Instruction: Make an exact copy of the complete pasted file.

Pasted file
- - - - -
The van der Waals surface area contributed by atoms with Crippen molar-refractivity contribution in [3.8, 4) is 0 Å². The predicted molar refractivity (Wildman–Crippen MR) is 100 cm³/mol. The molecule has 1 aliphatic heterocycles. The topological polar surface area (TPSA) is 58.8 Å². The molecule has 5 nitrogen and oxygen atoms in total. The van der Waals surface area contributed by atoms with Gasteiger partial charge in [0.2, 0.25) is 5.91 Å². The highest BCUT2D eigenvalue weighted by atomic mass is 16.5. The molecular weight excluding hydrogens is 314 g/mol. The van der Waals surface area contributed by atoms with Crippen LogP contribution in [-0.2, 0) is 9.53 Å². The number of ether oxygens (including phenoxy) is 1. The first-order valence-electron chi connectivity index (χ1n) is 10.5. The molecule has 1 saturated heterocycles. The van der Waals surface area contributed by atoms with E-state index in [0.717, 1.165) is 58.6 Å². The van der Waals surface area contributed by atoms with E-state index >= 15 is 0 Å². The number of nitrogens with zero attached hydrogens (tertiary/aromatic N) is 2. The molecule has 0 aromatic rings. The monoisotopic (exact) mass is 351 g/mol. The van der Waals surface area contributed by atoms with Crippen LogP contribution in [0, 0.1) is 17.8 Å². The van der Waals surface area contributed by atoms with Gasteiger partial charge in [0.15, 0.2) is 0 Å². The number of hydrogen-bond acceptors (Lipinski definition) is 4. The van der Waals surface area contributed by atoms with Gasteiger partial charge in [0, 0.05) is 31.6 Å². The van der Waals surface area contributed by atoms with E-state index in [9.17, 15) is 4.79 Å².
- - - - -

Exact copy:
The van der Waals surface area contributed by atoms with Crippen molar-refractivity contribution in [3.8, 4) is 0 Å². The predicted molar refractivity (Wildman–Crippen MR) is 100 cm³/mol. The molecule has 1 aliphatic heterocycles. The topological polar surface area (TPSA) is 58.8 Å². The molecule has 5 nitrogen and oxygen atoms in total. The van der Waals surface area contributed by atoms with Gasteiger partial charge in [0.2, 0.25) is 5.91 Å². The highest BCUT2D eigenvalue weighted by atomic mass is 16.5. The molecular weight excluding hydrogens is 314 g/mol. The van der Waals surface area contributed by atoms with Crippen LogP contribution in [-0.2, 0) is 9.53 Å². The number of ether oxygens (including phenoxy) is 1. The first-order valence-electron chi connectivity index (χ1n) is 10.5. The molecule has 1 saturated heterocycles. The van der Waals surface area contributed by atoms with E-state index in [0.717, 1.165) is 58.6 Å². The van der Waals surface area contributed by atoms with E-state index >= 15 is 0 Å². The number of nitrogens with zero attached hydrogens (tertiary/aromatic N) is 2. The molecule has 0 aromatic rings. The monoisotopic (exact) mass is 351 g/mol. The van der Waals surface area contributed by atoms with Crippen LogP contribution in [0, 0.1) is 17.8 Å². The van der Waals surface area contributed by atoms with Gasteiger partial charge in [0.15, 0.2) is 0 Å². The number of hydrogen-bond acceptors (Lipinski definition) is 4. The van der Waals surface area contributed by atoms with Gasteiger partial charge in [0, 0.05) is 31.6 Å². The van der Waals surface area contributed by atoms with E-state index in [9.17, 15) is 4.79 Å².